Now, unlike the Apple iPhone, the Droid can run more than one app at a time. This sounds like a fantastic feature, and a major selling point. Unfortunately, it is very hard to turn an app off, so it doesn’t take long for the phone to become overwhelmed. How big of a problem is this? The number one downloaded app in the Droid app store is “Advanced Task Killer” an app you must use dozens of times a day to kill apps that are slowing down your phone.
Much more here: Thoughts on the Downside of the Droid — Seeking Alpha
AppleInsider | First AT&T phone with Google Android will feature Yahoo search
As the Backflip will mark the first time U.S. customers under contract with AT&T will have the option to choose between Android and the iPhone, every Motorola Backflip that AT&T sells might potentially be at the expense of an iPhone.
That Backflip sold will not generate Google any ad revenue since it will offer Yahoo/Microsoft search exclusively. Nor will the Backflip generate any license revenue for Google, because Android is licensed without a fee.
If that buyer would instead have bought an iPhone, the search from mobile Safari would have some non-zero value.
It is therefore pretty obvious that, at least in this instance, Android is destroying value for Google.
Android vs. Google (part I)
Total Apps Approved: 180534
Total Available Apps: 161262
In related news: the total number of apps on the Android Market is now almost 30,000.
Sources: appshopper.com, androidlib.com
When I heard about Android being positioned against the iPhone, I thought about how that decision must have been justified internally at Google. I wondered how Andy Rubin added up the benefits of his product vs. the risks of losing whatever value Google derived from the iPhone.
On the benefits side, Android’s original business plan called for zero direct revenues with indirect revenues from search. The actual value would be somewhat dubious during the half decade it will take to get a significant installed base. Of course, with the Google-as-retailer model, Android can also be justified as earning some margin from devices, but as we’ve seen, these numbers don’t add up to much.
On the risk side there is the potential loss of the screen real estate on the iPhone (see photo above). Being the default search engine in mobile Safari might be worth hundreds of millions to Google.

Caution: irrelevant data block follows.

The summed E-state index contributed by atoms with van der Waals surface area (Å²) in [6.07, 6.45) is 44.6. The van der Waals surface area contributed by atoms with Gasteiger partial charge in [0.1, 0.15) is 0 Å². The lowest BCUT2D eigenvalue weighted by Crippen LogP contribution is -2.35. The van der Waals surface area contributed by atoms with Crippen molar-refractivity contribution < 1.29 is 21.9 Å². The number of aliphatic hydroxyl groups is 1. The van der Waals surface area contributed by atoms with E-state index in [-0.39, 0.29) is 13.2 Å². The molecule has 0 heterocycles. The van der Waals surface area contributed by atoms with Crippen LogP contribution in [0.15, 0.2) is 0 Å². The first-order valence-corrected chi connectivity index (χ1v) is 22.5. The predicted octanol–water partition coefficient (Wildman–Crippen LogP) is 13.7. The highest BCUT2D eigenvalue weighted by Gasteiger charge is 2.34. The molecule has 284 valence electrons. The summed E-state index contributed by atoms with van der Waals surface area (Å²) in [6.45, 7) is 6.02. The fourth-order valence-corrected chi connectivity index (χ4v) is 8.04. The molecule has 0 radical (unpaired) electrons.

Silicon Alley Insider reports a rumor that Apple’s current deal with Google to provide default search functionality for the iPhone is currently worth over $100 million per year to Apple in revenue sharing.
So the iPhone may be a bigger money maker for Google than Android will, at least for a long time.
Which begs the question of whether by picking a fight with Apple, Android is biting the hand that feeds it.
If there is any logic to this Android adventure it might be that Google really feels it needs to have an option on the future mobile computing platform and that Android is worth the risk of losing placement on the iPhone.
I, for one, don’t think this is a risk worth taking.
Google sold about 80,000 Nexus One smart phones in their first month on the market, according research firm Flurry,Dow Jones Newswires reports.
By contrast, Apple sold about 600,000 iPhones when it launched the device in 2007, the story notes; the Motorola Droid sold 525,000 in the first month, according to Flurry.
Flurry estimates sales by measuring mobile applications usage and then extrapolating overall ownership.
Andy Rubin, head of Android said they hoped to sell 150k units, so this would be a very good start for the brand.
I would also like to estimate the revenue that Google probably earned from this phone so far. Assuming HTC receives a gross margin of 35% and the bill of materials is $174, then Google would have a gross income from the device of about $270/unit (based on $529 price).
Google could still have to pay for shipping, returns, warranties, etc. so their income might be closer to $220.
The income before operating expenses would therefore be $17.5 million in the first month.
I should point out that this would be the first income Android has ever received as the software is available free of charge.